Thursday, January 14, 2010

Making Ice Cream, By Aunt CB

Apparently, ice cream has been around a long time—references to this luscious concoction have been found as far back as the 4th Century B.C. And, here in America, it was served by George Washington and Thomas Jefferson to their dinner guests.

But, to make ice cream, in the 1930’s or so? Let’s let Aunt CB tell us:

Along with taffy pulls, and Arnon making sea foam or penuche, we also made ice cream. That was an event!

There had to be big chunks of ice available outside for this to be possible. And, there had to be time for Mom to cook up the custardy solution which became ice cream. We always made vanilla, never bothered with any fruit in it, didn’t last long anyways.

Then, somebody would drag in one of the big washtubs and put it on the kitchen floor. Somebody else would collect big chunks of ice, place several near the backdoor, and put two to three in a burlap bag. Another somebody would hammer on the bag to break the ice into smaller chunks, while still someone else poured the cooled custard into the metal canister, screwing the top on tightly. The canister was placed into the center of the wooden outside pail so that the turning handle could be fastened tightly to the top.

Then, chopped ice was packed in the area between the canister and the outside wooden pail, with some rock salt sprinkled in. Then, you were set to begin and we all took turns, turning the handle to rotate the paddle inside the canister.

Soon, it became too hard for the little ones to turn, as the custard became slushy inside, and then harder and harder. Meanwhile, the ice and salt mixture was constantly being replenished, as it melted.

The entire wooden bucket had been placed inside the washtub at the beginning and now could be seen why as the melted ice poured out weep holes in the wooden edge, and still more ice had to be added.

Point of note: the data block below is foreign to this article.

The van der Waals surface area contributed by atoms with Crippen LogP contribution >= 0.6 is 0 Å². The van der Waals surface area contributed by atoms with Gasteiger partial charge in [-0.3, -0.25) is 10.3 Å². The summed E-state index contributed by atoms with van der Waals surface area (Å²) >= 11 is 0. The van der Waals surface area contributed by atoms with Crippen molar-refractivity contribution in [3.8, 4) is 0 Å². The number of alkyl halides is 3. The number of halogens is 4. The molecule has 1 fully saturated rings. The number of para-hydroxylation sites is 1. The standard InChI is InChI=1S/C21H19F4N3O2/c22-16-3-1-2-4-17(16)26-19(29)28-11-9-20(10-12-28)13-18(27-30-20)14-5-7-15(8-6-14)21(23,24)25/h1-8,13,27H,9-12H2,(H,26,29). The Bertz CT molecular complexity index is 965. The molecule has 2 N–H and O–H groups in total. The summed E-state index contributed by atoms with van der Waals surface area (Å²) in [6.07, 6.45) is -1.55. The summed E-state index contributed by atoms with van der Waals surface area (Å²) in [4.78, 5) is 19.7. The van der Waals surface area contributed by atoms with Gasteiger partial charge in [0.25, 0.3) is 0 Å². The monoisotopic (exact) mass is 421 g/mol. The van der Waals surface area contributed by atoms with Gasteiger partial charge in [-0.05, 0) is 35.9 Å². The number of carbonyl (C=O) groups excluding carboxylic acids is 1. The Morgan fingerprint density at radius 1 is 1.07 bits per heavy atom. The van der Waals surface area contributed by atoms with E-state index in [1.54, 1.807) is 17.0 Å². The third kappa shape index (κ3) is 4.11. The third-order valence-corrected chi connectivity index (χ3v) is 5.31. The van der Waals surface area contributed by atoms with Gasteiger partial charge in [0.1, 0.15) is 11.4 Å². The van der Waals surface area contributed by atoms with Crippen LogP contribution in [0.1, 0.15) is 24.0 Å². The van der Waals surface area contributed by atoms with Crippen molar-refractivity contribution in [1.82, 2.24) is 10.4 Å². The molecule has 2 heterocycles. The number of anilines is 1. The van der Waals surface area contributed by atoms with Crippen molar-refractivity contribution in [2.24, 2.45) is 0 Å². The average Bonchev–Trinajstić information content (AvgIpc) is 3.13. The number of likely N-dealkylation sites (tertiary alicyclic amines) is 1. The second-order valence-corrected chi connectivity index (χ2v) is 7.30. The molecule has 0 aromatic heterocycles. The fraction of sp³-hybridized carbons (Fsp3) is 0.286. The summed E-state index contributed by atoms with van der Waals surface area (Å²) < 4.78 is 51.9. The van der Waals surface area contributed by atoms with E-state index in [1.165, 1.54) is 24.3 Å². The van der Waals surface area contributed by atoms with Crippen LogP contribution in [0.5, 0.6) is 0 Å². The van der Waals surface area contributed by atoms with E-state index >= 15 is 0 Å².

It seemed to take forever, turning the handle, until Lloyd would declare that it met enough resistance to prove that the inner ice cream was pretty thick.

Then, the good part—Remove the top of the canister and pull out the paddlewheel, covered with gobs of creamy ice cream and this was your first taste.

We all took a spoon and yummy! The canister left within its prison of crushed ice was covered tightly and still more ice packed around it. Left as it was for two to three hours to ‘ripen’, or set even harder, it was the most nerve wracking part of the job. It went so slowly, but eventually, the time came to ‘dip in’ and we all got our share. Lovely!

1 comment:

Pat said...

That picture of the icicles on the roof of a house is what I loved to see in winter as small child--okay, not JUST as a small child--perhaps when I was older,too.

It meant that we could make ice cream, if we could just talk Ma and Pa into it.

With the go ahead, we would all head outside in a crazed free for all--snowballs whizzed all around and about us, and SOME of them actually found their mark on the icicles hanging from our roof.

When a large enough amount of ice had plopped into the waiting snow, we lugged the ice near to the back door, ready to run in each piece, as needed.

Yes, we had to turn and turn and turn the crank on the ice cream maker, but notice, I remember best the 'readying of the ice' aka snowball fights outside.

And, of course, the luscious taste of freshly made--with much hard work we would contend quite loudly--ice cream.

A very cold treat in a very cold time of year, but that was the only time we could get the amounts of ice we needed.